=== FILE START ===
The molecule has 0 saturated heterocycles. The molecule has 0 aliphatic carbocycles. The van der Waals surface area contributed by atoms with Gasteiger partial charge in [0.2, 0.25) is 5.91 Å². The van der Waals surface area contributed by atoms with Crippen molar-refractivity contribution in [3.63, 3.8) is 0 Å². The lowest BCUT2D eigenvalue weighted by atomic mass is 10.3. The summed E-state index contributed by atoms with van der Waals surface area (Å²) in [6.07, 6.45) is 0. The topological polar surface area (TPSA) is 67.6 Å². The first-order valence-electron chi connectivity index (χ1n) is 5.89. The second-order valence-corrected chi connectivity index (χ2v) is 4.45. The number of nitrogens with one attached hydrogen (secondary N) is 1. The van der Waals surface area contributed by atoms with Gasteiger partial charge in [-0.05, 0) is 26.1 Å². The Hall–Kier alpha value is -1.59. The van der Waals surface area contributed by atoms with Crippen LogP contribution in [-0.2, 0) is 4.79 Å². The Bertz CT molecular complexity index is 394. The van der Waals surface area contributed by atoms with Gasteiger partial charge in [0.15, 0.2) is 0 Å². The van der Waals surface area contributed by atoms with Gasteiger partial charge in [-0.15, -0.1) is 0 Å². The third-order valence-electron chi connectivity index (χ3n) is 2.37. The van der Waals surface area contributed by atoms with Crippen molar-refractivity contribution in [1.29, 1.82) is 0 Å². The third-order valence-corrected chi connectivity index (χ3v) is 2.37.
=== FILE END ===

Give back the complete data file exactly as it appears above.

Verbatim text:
The molecule has 0 saturated heterocycles. The molecule has 0 aliphatic carbocycles. The van der Waals surface area contributed by atoms with Gasteiger partial charge in [0.2, 0.25) is 5.91 Å². The van der Waals surface area contributed by atoms with Crippen molar-refractivity contribution in [3.63, 3.8) is 0 Å². The lowest BCUT2D eigenvalue weighted by atomic mass is 10.3. The summed E-state index contributed by atoms with van der Waals surface area (Å²) in [6.07, 6.45) is 0. The topological polar surface area (TPSA) is 67.6 Å². The first-order valence-electron chi connectivity index (χ1n) is 5.89. The second-order valence-corrected chi connectivity index (χ2v) is 4.45. The number of nitrogens with one attached hydrogen (secondary N) is 1. The van der Waals surface area contributed by atoms with Gasteiger partial charge in [-0.05, 0) is 26.1 Å². The Hall–Kier alpha value is -1.59. The van der Waals surface area contributed by atoms with Crippen LogP contribution in [-0.2, 0) is 4.79 Å². The Bertz CT molecular complexity index is 394. The van der Waals surface area contributed by atoms with Gasteiger partial charge in [0.15, 0.2) is 0 Å². The van der Waals surface area contributed by atoms with Gasteiger partial charge in [-0.15, -0.1) is 0 Å². The third-order valence-electron chi connectivity index (χ3n) is 2.37. The van der Waals surface area contributed by atoms with Crippen molar-refractivity contribution in [1.29, 1.82) is 0 Å². The third-order valence-corrected chi connectivity index (χ3v) is 2.37.